Brother Requa was a man of ardent temperament, and at times impulsive, but he was a true man and a faithful minister. His attachments were strong and abiding. He loved the work in which he was engaged, and was very generally popular among the people. A born Radical, he was liable to push matters beyond what more conservative minds deemed wise, and it is possible that in some instances his extreme methods defeated his purpose, but even then, no one questioned the rectitude of his heart. In the death of Brother Requa the Conference sustained a severe loss. His remains were interred in College Hill Cemetery, at Ripon.
Fond du Lac District Continued.—Appleton.—Early History.—Rev. C.G. Lathrop—Lawrence University.—Incipient Stages.—Charter.—Trustees. Agent.—First Board of Instruction.—Buildings.—Faculty.—Rev. Dr. Cooke.—Rev. Dr. Cobleigh.—Rev. Dr. Mason.—Rev. Dr. Knox.—Rev. Dr. Steele.
Leaving Oneida, I next visited Appleton, where I was kindly received by Rev. C.G. Lathrop, the Pastor, and his good wife. Though three years had scarcely passed since the echoes of the woodman's axe first rang through the forests of this locality, yet I found Appleton to be a village of considerable pretensions. The location of Lawrence University at this point, and the great promise of business, given by its almost unparalleled water-power, had already drawn together an enterprising community. Good buildings had been erected, and the village was putting on an air of thrift.
The first sermon preached in Appleton, and probably in Outagamie County, was delivered by Rev. Wm. H. Sampson, Oct. 8, 1848, in a shanty occupied by Brother John F. Johnson and family. The first class was formed by Rev. A. B. Randall, the Pastor of Oshkosh circuit, whose charge included Appleton, in February, 1849. The first members were Robert R. Bateman, Leader, Robert S. Bateman, Mary Bateman, Amelia Bateman, Electa Norton, Theresa Randall, L. L. Randall, J.F. Johnson and D.W. Briggs. Brother Randall organized the first Sunday School in March, 1849, with Robert R. Bateman as Superintendent.
The meetings were held in private houses until the Chapel of the Institute was ready for use. They were held in the Chapel thereafter until the first Church was erected. In June, 1854, the corner-stone of the Church was laid by Edwin Atkinson, Dr. Edward Cooke officiating. The lecture-room was occupied during the following winter, and the Church was dedicated by Dr. N.E. Cobleigh in June, 1855.
The Quarterly Meeting, the first held in Appleton, was convened in the Institute Chapel, Sept 27, 1851. The members of the Quarterly Conference present were C.G. Lathrop, R.O. Kellogg, Jabez Brooks, D.L. Atwell, George E. Havens, Charles Levings, John Day, H.L. Blood, A.C. Darling, L.L. Randall, D.C. Weston, William Rork, and J.F. Johnson. The meeting was well attended, and the services indicated a healthy spiritual condition.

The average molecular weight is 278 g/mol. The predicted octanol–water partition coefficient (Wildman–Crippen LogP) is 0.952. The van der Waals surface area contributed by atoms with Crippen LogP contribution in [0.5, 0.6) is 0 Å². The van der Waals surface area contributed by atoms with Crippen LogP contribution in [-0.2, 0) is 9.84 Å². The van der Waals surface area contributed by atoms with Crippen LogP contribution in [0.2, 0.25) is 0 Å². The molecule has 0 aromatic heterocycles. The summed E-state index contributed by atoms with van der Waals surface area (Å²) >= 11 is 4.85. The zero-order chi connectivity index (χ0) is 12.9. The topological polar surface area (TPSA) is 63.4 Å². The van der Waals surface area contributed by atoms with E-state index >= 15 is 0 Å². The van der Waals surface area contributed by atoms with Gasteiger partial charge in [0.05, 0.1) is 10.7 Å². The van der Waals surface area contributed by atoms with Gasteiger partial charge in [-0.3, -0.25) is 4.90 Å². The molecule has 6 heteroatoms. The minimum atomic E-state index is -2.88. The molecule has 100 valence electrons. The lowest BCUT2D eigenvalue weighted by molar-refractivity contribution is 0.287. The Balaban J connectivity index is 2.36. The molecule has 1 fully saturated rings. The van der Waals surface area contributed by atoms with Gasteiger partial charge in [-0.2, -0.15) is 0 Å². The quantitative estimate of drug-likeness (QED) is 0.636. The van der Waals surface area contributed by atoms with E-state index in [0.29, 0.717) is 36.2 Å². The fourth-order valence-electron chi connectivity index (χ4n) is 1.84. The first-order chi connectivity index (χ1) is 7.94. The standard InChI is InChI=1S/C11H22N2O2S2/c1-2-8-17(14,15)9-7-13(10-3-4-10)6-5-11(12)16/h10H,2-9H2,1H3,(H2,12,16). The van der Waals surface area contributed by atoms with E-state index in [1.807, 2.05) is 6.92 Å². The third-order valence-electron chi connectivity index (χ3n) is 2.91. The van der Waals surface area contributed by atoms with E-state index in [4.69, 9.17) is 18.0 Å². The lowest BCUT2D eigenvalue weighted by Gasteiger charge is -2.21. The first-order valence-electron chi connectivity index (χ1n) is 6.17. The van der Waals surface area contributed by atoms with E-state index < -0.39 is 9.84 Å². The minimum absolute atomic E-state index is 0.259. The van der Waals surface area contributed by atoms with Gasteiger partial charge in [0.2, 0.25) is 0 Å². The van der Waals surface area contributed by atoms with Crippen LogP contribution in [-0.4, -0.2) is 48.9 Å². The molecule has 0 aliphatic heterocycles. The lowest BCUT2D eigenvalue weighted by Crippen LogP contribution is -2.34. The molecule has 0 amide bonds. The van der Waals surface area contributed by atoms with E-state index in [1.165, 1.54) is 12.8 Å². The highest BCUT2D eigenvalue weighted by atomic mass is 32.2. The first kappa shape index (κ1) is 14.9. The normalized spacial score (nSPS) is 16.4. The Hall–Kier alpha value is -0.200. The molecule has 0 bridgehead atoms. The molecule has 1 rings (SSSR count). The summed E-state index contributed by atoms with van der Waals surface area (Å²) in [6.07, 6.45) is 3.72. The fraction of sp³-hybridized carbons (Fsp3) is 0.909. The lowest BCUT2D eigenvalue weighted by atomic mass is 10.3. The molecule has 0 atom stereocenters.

Rev. Curtis G. Lathrop entered the Rock River Conference in 1842, and his first appointment was Aztalan. Before coming to Appleton he had been stationed at Lancaster, Oneida Indian Mission, Green Lake and Fall River. After leaving Appleton his fields of labor have been Green Bay, Oneida, Indian Mission, Presiding Elder of Watertown District, Menasha, Neenah, Waupaca, Dartford, Fox Lake, Vinland and Randolph. He took a superannuated relation in 1868, but during 1870 and 1871 he was able to serve as Chaplain of the Western Seaman's Friend Society, at Washington Island. Having removed to Nebraska, he was made effective in 1874 and transferred to the Nebraska Conference.
Brother Lathrop is a man of vigorous mental endowments. He is an able Preacher, has a reliable judgment, and possesses a kind spirit. He hates shams and thoroughly detests the superficial. He never hangs out a flag to catch the popular breeze, and does not turn the prow of his craft down the stream. His convictions are strong, but Curtis G. Lathrop is the soul of integrity, and is most highly appreciated where best known.
The Lawrence University, located at Appleton, deserves special notice, it being the first, and, at the present writing, the only school of the Church within the bounds of the Conference.
In the Spring of 1846, Rev. Wm. H. Sampson received a letter from H. Eugene Eastman, Esq., of Green Bay, informing him that a gentleman in Boston, Mass., proposed to donate ten thousand dollars to found a school in the West. And as the gentleman entertained an exalted opinion of the adaptations of the Methodist Church to the work contemplated, he was authorized to give the proposition that direction. The conditions on which the trust must be accepted were, that the School should be located on the Fox River between Neenah and Green Bay, and that an additional ten thousand dollars should be contributed by other parties.